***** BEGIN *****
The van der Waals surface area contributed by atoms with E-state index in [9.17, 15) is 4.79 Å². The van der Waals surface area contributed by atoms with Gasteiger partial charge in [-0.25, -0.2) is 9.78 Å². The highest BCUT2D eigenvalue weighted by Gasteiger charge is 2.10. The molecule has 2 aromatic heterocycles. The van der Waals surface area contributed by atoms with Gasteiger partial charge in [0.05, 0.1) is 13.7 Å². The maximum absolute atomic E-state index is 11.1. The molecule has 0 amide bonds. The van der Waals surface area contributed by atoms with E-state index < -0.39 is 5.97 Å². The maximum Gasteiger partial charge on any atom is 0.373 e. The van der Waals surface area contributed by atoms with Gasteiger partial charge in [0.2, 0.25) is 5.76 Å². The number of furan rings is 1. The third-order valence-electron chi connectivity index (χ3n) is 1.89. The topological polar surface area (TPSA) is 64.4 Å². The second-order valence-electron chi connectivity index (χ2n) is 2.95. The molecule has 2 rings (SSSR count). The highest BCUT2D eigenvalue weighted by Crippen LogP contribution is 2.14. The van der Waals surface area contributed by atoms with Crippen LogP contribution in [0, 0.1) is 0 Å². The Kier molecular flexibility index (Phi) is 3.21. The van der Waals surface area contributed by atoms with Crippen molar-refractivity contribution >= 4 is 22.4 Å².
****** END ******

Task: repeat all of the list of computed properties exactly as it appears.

The van der Waals surface area contributed by atoms with E-state index in [9.17, 15) is 4.79 Å². The van der Waals surface area contributed by atoms with Gasteiger partial charge in [-0.25, -0.2) is 9.78 Å². The highest BCUT2D eigenvalue weighted by Gasteiger charge is 2.10. The molecule has 2 aromatic heterocycles. The van der Waals surface area contributed by atoms with Gasteiger partial charge in [0.05, 0.1) is 13.7 Å². The maximum absolute atomic E-state index is 11.1. The molecule has 0 amide bonds. The van der Waals surface area contributed by atoms with E-state index < -0.39 is 5.97 Å². The maximum Gasteiger partial charge on any atom is 0.373 e. The van der Waals surface area contributed by atoms with Gasteiger partial charge in [0.2, 0.25) is 5.76 Å². The number of furan rings is 1. The third-order valence-electron chi connectivity index (χ3n) is 1.89. The topological polar surface area (TPSA) is 64.4 Å². The second-order valence-electron chi connectivity index (χ2n) is 2.95. The molecule has 2 rings (SSSR count). The highest BCUT2D eigenvalue weighted by Crippen LogP contribution is 2.14. The van der Waals surface area contributed by atoms with Crippen LogP contribution in [0, 0.1) is 0 Å². The Kier molecular flexibility index (Phi) is 3.21. The van der Waals surface area contributed by atoms with Crippen molar-refractivity contribution >= 4 is 22.4 Å².